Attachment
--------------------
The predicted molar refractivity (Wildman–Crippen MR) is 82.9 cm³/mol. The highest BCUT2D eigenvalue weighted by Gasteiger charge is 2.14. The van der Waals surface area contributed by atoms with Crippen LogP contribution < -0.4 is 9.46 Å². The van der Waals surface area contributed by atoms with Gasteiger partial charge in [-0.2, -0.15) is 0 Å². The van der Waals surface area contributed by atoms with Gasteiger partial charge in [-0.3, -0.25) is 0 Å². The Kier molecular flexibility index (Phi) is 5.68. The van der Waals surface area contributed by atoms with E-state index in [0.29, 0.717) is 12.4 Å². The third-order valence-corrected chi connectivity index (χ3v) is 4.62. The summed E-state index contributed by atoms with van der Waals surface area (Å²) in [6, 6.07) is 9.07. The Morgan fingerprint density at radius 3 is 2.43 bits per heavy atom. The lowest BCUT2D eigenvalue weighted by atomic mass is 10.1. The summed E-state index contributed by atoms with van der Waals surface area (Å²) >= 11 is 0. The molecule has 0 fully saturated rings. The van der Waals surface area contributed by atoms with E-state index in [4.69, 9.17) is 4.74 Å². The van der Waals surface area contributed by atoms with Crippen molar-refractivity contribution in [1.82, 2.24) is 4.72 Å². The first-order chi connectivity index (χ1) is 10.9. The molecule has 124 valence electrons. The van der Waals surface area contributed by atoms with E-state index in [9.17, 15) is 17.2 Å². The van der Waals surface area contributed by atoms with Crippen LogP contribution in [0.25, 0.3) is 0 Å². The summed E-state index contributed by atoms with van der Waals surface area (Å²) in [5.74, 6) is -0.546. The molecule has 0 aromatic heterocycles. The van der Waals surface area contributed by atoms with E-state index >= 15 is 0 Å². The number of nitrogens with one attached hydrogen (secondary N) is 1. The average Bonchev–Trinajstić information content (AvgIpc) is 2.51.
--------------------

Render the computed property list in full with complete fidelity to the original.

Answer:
The predicted molar refractivity (Wildman–Crippen MR) is 82.9 cm³/mol. The highest BCUT2D eigenvalue weighted by Gasteiger charge is 2.14. The van der Waals surface area contributed by atoms with Crippen LogP contribution < -0.4 is 9.46 Å². The van der Waals surface area contributed by atoms with Gasteiger partial charge in [-0.2, -0.15) is 0 Å². The van der Waals surface area contributed by atoms with Gasteiger partial charge in [-0.3, -0.25) is 0 Å². The Kier molecular flexibility index (Phi) is 5.68. The van der Waals surface area contributed by atoms with E-state index in [0.29, 0.717) is 12.4 Å². The third-order valence-corrected chi connectivity index (χ3v) is 4.62. The summed E-state index contributed by atoms with van der Waals surface area (Å²) in [6, 6.07) is 9.07. The Morgan fingerprint density at radius 3 is 2.43 bits per heavy atom. The lowest BCUT2D eigenvalue weighted by atomic mass is 10.1. The summed E-state index contributed by atoms with van der Waals surface area (Å²) >= 11 is 0. The molecule has 0 fully saturated rings. The van der Waals surface area contributed by atoms with E-state index in [4.69, 9.17) is 4.74 Å². The van der Waals surface area contributed by atoms with Crippen molar-refractivity contribution in [1.82, 2.24) is 4.72 Å². The first-order chi connectivity index (χ1) is 10.9. The molecule has 124 valence electrons. The van der Waals surface area contributed by atoms with E-state index in [9.17, 15) is 17.2 Å². The van der Waals surface area contributed by atoms with Crippen LogP contribution in [0.25, 0.3) is 0 Å². The summed E-state index contributed by atoms with van der Waals surface area (Å²) in [5.74, 6) is -0.546. The molecule has 0 aromatic heterocycles. The van der Waals surface area contributed by atoms with E-state index >= 15 is 0 Å². The number of nitrogens with one attached hydrogen (secondary N) is 1. The average Bonchev–Trinajstić information content (AvgIpc) is 2.51.